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Whale sharks’ secrets revealed by live-tracking aquatic drones

Where’s it headed?

Lisa Litwak

Wave-powered drones are being used to provide live tracking of the world’s largest fish, the whale shark, for the first time.

Researchers at the Whale Shark and Oceanic Research Center (WSORC) on the island of Utila, Honduras, have just finished a year-long project using autonomous “Wave Glider” drones to patrol for whale sharks and report back on their movements. The team was able to follow along in real-time as the drones relayed the depth and minute-by-minute position of individual sharks.

They found whale sharks feeding off the coast of Utila at unexpected times of year, which shows the potential for this technology to fill some significant gaps in our understanding about the endangered species.

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Konrad Madej, former research director at WSORC and lead researcher on the Wave Glider project, says the drones spotted one shark at a depth of 90 metres in July, when it was thought the whale sharks had migrated north toward Mexico.

“With the turbulent weather during these months, it’s difficult to find whale sharks feeding as rough waters prevent the plankton, roe and coral spore they feed on from settling at the surface,” he says. “So it’s great to see they’re still swimming at depth, for the first time, via the Wave Glider.”

The wave-powered drone

Listening out for whale sharks

Lisa Litwak

Mature whale sharks can dive to depths of 1.5 kilometres or more and swim 10,000 kilometres a year, making it difficult to locate and follow them. “Just being able to track them over longer periods while sampling oceanographic data would improve our insight into which habitats they use, why and what threats they might be particularly susceptible to,” says Simon Pierce, principal scientist at the Marine Megafauna Foundation.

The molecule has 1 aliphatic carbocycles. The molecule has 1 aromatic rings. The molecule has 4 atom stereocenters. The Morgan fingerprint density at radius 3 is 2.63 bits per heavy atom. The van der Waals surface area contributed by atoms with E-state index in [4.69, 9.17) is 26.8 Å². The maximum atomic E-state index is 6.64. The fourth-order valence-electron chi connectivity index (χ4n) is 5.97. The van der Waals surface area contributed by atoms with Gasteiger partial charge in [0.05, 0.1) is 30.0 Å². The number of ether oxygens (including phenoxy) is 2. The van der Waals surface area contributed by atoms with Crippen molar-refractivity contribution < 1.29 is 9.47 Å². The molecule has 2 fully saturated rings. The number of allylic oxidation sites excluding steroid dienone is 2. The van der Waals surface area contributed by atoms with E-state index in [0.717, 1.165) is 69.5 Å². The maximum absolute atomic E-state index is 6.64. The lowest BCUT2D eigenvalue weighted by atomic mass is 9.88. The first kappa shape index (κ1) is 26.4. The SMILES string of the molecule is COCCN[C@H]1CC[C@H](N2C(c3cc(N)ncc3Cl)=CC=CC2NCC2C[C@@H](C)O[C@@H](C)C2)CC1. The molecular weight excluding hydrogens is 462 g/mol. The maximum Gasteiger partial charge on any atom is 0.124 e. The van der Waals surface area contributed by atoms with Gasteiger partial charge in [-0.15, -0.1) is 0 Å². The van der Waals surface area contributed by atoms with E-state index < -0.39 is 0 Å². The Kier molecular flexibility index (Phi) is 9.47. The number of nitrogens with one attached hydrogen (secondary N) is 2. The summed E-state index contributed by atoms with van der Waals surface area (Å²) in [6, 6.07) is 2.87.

To collect data on the sharks, the WSORC project used Wave Glider SV3 drones, built by California-based Liquid Robotics. These can operate uninterrupted for up to 12 months at a time and use wave energy to propel themselves. A surface float, which houses solar panels, sensor equipment and transmitters, is attached to a finned sub-unit below the surface. The sub’s fins pivot up and down as the waves lift the float and drive it forward at up to 3 knots (5.5 kilometres per hour).

The team set the drones to patrol 5 kilometres off Utila’s north shore, where whale sharks are commonly seen. Each drone towed a receiver unit that can pick up signals from any shark with an acoustic tag.

Acoustic tags can be fitted to a whale shark’s dorsal fin and release a sonic pulse every 60 seconds.  These tags are cheaper than more sophisticated satellite tags and can better handle the pressure when whale sharks dive, says Madej.

Pierce says that there is still some way to go to live-monitor whale sharks – the longest continuous tracking in this project was 25 minutes – but he is “hugely interested” in the findings of these initial studies.

Read more: The world’s biggest whopper

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